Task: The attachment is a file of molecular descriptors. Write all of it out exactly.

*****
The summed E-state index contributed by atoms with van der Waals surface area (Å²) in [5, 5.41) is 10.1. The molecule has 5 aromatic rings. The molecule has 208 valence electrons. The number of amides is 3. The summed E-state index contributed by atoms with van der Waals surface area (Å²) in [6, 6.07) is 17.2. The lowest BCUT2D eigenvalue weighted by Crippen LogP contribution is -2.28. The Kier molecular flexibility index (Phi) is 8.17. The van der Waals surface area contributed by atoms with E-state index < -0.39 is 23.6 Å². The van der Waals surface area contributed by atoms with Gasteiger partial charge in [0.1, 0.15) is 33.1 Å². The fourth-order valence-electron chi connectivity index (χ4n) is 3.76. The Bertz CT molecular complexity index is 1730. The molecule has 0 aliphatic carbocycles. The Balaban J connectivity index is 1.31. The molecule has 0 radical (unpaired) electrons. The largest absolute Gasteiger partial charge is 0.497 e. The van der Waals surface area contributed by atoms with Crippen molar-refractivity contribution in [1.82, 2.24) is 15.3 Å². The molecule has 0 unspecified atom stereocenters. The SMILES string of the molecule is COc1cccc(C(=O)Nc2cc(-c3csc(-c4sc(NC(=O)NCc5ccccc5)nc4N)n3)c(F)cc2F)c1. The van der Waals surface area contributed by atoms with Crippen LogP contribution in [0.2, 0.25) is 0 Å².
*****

The summed E-state index contributed by atoms with van der Waals surface area (Å²) in [5, 5.41) is 10.1. The molecule has 5 aromatic rings. The molecule has 208 valence electrons. The number of amides is 3. The summed E-state index contributed by atoms with van der Waals surface area (Å²) in [6, 6.07) is 17.2. The lowest BCUT2D eigenvalue weighted by Crippen LogP contribution is -2.28. The Kier molecular flexibility index (Phi) is 8.17. The van der Waals surface area contributed by atoms with E-state index < -0.39 is 23.6 Å². The van der Waals surface area contributed by atoms with Gasteiger partial charge in [0.1, 0.15) is 33.1 Å². The fourth-order valence-electron chi connectivity index (χ4n) is 3.76. The Bertz CT molecular complexity index is 1730. The molecule has 0 aliphatic carbocycles. The Balaban J connectivity index is 1.31. The molecule has 0 radical (unpaired) electrons. The largest absolute Gasteiger partial charge is 0.497 e. The van der Waals surface area contributed by atoms with Crippen molar-refractivity contribution in [1.82, 2.24) is 15.3 Å². The molecule has 0 unspecified atom stereocenters. The SMILES string of the molecule is COc1cccc(C(=O)Nc2cc(-c3csc(-c4sc(NC(=O)NCc5ccccc5)nc4N)n3)c(F)cc2F)c1. The van der Waals surface area contributed by atoms with Crippen LogP contribution in [0.2, 0.25) is 0 Å².